It has been my blessing in life to be obsessed with fish.
I don’t know the root of it. When I was twenty years old I was hired to work on a longline boat by a captain who said he was looking for a sportfisherman, primarily. “I want somebody who is obsessed with fish,” he said, “somebody who loves just to look at them. Somebody who thinks about them all the time, where they are, what they do when nobody is looking.” He was talking about me. When I was young, my obsession had phases-for awhile I hunted chain pickerel in small creeks along the Tennessee River, and it was something about the way they looked that inspired my awe. They were distinctly predatory, hovering at the edge of weed beds, tail slightly curved like a stalking tiger. The dark green symmetry of the markings on their sides was perfection itself. A small bullfrog or salamander, hooked through the hind leg and allowed to swim freely along in the current, brought them rushing forth. I worked out methods of taking bowfin and gar on topwater lures, and of course, I fished for bass and shellcrackers whenever I could find them. I loved trotlining and limblining, waking up in the mornings knowing that some fantastic bounty was waiting for me--big blue and flathead cats, buffalo, river drum, softshell turtles, all the denizens of the dark cutbanks and the shadowed gravel shoals brought up to light. As I ran the little rivers, checking limblines, I fished for smallmouth and redeyes, flipping a two inch floating Rapala up against the banks, twitching it slowly out to the edge of the current. Very few people knew that there were smallmouths in the little rivers, and I felt it was my bound duty not to tell them.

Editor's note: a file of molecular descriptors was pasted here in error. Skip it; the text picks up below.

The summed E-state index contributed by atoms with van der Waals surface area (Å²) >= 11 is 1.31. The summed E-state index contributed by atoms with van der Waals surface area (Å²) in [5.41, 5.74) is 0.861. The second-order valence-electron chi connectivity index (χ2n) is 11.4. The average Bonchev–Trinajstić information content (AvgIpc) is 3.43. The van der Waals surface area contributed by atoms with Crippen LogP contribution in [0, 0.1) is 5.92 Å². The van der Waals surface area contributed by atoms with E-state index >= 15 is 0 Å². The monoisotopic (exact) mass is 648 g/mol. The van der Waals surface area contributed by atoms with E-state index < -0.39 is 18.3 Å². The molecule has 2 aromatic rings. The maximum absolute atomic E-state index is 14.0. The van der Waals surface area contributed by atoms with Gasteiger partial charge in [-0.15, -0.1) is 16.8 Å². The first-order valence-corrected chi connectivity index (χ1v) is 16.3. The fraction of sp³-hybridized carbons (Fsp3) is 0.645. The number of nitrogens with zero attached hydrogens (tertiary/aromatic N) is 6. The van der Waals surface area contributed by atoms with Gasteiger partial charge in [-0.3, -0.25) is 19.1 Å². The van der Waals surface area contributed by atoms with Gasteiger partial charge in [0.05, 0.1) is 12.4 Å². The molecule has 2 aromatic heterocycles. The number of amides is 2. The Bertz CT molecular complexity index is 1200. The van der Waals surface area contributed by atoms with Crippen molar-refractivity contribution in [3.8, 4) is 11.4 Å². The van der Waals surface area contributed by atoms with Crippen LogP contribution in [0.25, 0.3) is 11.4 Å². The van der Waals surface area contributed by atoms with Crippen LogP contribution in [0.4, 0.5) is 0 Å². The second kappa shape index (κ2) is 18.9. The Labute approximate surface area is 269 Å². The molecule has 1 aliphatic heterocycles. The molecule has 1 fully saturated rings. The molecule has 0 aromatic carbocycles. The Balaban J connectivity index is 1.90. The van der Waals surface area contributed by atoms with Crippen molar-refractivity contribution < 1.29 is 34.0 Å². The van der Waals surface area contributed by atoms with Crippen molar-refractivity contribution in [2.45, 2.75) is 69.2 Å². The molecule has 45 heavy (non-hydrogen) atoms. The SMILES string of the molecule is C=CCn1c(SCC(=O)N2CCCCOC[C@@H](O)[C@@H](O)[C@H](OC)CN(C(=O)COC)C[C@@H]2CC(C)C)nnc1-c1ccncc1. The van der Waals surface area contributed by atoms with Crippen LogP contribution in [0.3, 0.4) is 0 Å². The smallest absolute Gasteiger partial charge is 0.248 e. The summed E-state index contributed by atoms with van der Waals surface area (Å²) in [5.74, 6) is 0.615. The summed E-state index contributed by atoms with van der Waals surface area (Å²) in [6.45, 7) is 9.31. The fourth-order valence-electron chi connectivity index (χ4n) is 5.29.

For anyone obsessed by fish, no matter where in the freshwater world you are born, trout loom on the horizon. It is easy to see them as the artistic summit of freshwater fish. They are predatory, muscled, and unbelievably beautiful. To hold in your hand a brook trout caught from a creek high in the Smokies is clearly to hold one of the greatest artworks of Creation. To look upon those intricate etchings of marble white and deep green, those spots of orange, haloed by electric blue, is to ask yourself the largest of questions. Why would a creature possess such beauty? For whom does such beauty exist, and by what design? Is the purpose of such color merely to inspire our awe? Are we the only animals that see such beauty? If so, what does that imply about our responsibilities? Looking at trout, it is not difficult for me to understand Van Gogh and his sunflowers, Gauguin and the light of Tahiti falling upon the skin of a dark woman.